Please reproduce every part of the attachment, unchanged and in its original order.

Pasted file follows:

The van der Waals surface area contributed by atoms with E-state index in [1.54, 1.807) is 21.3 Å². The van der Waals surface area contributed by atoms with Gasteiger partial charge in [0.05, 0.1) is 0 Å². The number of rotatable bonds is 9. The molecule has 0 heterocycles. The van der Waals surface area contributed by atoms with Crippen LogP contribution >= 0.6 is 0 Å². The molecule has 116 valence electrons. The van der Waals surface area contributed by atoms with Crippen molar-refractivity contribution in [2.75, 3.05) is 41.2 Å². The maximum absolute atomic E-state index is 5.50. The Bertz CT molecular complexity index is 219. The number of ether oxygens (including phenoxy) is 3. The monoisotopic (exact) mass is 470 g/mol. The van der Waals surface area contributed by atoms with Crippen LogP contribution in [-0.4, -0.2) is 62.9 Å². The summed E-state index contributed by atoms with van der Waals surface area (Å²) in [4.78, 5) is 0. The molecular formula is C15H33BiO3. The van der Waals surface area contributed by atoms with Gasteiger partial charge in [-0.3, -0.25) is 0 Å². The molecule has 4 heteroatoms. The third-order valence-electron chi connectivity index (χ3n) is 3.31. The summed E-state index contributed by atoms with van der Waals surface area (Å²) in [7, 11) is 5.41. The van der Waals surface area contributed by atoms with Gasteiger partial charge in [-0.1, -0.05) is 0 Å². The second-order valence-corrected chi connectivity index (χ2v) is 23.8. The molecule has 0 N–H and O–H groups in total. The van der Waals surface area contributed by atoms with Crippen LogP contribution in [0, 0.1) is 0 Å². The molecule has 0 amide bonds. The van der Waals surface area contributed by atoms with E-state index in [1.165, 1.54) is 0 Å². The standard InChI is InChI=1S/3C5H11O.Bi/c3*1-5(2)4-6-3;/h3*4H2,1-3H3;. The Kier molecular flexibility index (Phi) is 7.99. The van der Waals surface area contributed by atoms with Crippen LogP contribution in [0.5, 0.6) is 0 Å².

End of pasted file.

The van der Waals surface area contributed by atoms with E-state index in [1.54, 1.807) is 21.3 Å². The van der Waals surface area contributed by atoms with Gasteiger partial charge in [0.05, 0.1) is 0 Å². The number of rotatable bonds is 9. The molecule has 0 heterocycles. The van der Waals surface area contributed by atoms with Crippen LogP contribution >= 0.6 is 0 Å². The molecule has 116 valence electrons. The van der Waals surface area contributed by atoms with Crippen molar-refractivity contribution in [2.75, 3.05) is 41.2 Å². The maximum absolute atomic E-state index is 5.50. The Bertz CT molecular complexity index is 219. The number of ether oxygens (including phenoxy) is 3. The monoisotopic (exact) mass is 470 g/mol. The van der Waals surface area contributed by atoms with Crippen LogP contribution in [-0.4, -0.2) is 62.9 Å². The summed E-state index contributed by atoms with van der Waals surface area (Å²) in [4.78, 5) is 0. The molecular formula is C15H33BiO3. The van der Waals surface area contributed by atoms with Gasteiger partial charge in [-0.3, -0.25) is 0 Å². The molecule has 4 heteroatoms. The third-order valence-electron chi connectivity index (χ3n) is 3.31. The summed E-state index contributed by atoms with van der Waals surface area (Å²) in [7, 11) is 5.41. The van der Waals surface area contributed by atoms with Gasteiger partial charge in [-0.1, -0.05) is 0 Å². The second-order valence-corrected chi connectivity index (χ2v) is 23.8. The molecule has 0 N–H and O–H groups in total. The van der Waals surface area contributed by atoms with Crippen LogP contribution in [0, 0.1) is 0 Å². The molecule has 0 amide bonds. The van der Waals surface area contributed by atoms with E-state index in [1.165, 1.54) is 0 Å². The standard InChI is InChI=1S/3C5H11O.Bi/c3*1-5(2)4-6-3;/h3*4H2,1-3H3;. The Kier molecular flexibility index (Phi) is 7.99. The van der Waals surface area contributed by atoms with Crippen LogP contribution in [0.5, 0.6) is 0 Å².